Sony has launched AIT-4, the fourth generation of its Advanced Intelligent Tape format. There is 200GB of native capacity, double that of the preceding AIT-3. The doubling is achieved by an areal density increase from 720 Mbit per square inch to 1170Mbit per square inch, a seven percent longer tape and an optimised data structure. These figures fit in with the forecasted values used in our AIT & VXA comparison.

Compressed capacity, at 2.6:1 compression is 520GB, and compressed I/O rate is 62.4Mbit/s. AIT-4 sustained transfer rate is 24Mbit/s, again double that of AIT-3's 12Mbit/s. There is a higher head drum rotation speed, advanced read heads and AME (advanced metal evaporation) tapes, which all increase the I/O rate. Mark Lufkin, a general manager in Sony Europe's storage solutions division, said: "AIT-4 offers a backwards compatible upgrade path to our existing AIT-1, 2 and 3 products. There were 500,000 AIT drives and 10 million AIT media in use during 2003." Lukin said. AIT is replacing DDS as the entry-level tape format; "According to IDC, AIT has become the number one DDS replacement format and our market share has nearly doubled in one year."

AIT was developed in the mid-90s, by Sony, when it wanted to offer siginficantly more capacity than the then current DDS 4. The other DDS consortium members, HP and Seagate, now Certance, have developed DAT-72 which offers 36GB, equivalent to AIT1's 35GB. DDS has been left a long way behind.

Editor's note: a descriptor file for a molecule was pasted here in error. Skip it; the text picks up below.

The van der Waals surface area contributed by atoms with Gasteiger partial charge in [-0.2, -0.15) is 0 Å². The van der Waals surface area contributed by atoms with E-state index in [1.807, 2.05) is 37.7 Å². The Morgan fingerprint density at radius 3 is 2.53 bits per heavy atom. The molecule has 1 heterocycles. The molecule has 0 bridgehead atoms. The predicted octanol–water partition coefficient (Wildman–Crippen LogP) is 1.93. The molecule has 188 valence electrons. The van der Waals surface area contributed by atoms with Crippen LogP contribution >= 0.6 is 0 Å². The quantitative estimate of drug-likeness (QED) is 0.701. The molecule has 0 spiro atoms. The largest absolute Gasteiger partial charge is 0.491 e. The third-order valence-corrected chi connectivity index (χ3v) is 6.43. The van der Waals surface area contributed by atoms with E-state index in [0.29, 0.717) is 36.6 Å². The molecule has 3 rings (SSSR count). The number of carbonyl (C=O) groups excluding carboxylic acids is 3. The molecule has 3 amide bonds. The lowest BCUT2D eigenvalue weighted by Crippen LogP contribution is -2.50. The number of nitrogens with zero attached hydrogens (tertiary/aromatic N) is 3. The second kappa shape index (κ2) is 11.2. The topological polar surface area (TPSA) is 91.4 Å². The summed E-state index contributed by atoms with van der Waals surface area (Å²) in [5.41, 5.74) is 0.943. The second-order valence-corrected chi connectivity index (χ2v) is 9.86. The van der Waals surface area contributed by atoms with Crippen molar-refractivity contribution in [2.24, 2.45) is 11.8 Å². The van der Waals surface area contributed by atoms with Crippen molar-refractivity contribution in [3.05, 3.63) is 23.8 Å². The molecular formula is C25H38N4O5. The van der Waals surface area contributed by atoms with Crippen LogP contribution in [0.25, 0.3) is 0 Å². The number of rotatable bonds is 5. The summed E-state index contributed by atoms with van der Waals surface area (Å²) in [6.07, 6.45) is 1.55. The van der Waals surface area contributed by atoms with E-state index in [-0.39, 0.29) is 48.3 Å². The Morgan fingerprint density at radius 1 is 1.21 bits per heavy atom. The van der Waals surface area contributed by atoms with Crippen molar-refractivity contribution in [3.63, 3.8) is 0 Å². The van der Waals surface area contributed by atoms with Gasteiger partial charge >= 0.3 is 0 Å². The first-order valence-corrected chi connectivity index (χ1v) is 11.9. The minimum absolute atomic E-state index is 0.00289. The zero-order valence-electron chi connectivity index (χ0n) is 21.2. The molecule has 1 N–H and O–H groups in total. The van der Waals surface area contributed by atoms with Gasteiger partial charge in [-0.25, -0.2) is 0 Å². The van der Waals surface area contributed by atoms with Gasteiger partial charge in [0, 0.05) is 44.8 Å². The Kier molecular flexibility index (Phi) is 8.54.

AIT4 is not an entry-level in itself though, being mid-range; it is compatible with AIT1 and 2 which are entry-level formats.

Other mid-range 200GB capacity level tapes use half inch media and linear recording technology, contrasting with Sony's 8mm helical scan recording. They include Quantum's SDLT600 at 300GB native. The earlier SDLT320 offers 160GB. The LTO consortium of HP, IBM and Seagate has LTO 2 at 200GB with LTO 3 expected next year at 400GB. A transfer speed of 20Mbit/s for LTO 2 means Sony's new format is 20 percent faster. SDLT600 is much faster at 32Mbit/s.

Quantum's VS80 entry-level format is 40GB native with its VS160 offering 80GB. These roughly match AIT1 and 2. Sony says AIT spans the entry level to mid-range superdrive-class requirements with a single scalable format. It claims that no other format does. Quantum says its Value DLT and SDLT formats do constitute an entry-level to superdrive offering. For example, SDLT 320 is backward-read compatible with VS80 using DLTtapeIV media. SDLT 600 is backward-read compatible with VS160 drives.

The AIT roadmap has AIT5 and 6 generations offering 400GB and 500GB respectively. Sony also has its Super AIT format with SAIT1 currently offering 500GB native capacity in its half-inch helical scan format. AIT-4 drives will ship for evaluation in the second quarter of this year with volume shipments in the autumn. Sony autoloaders and libraries will be updated to use the format. No pricing information has been issued.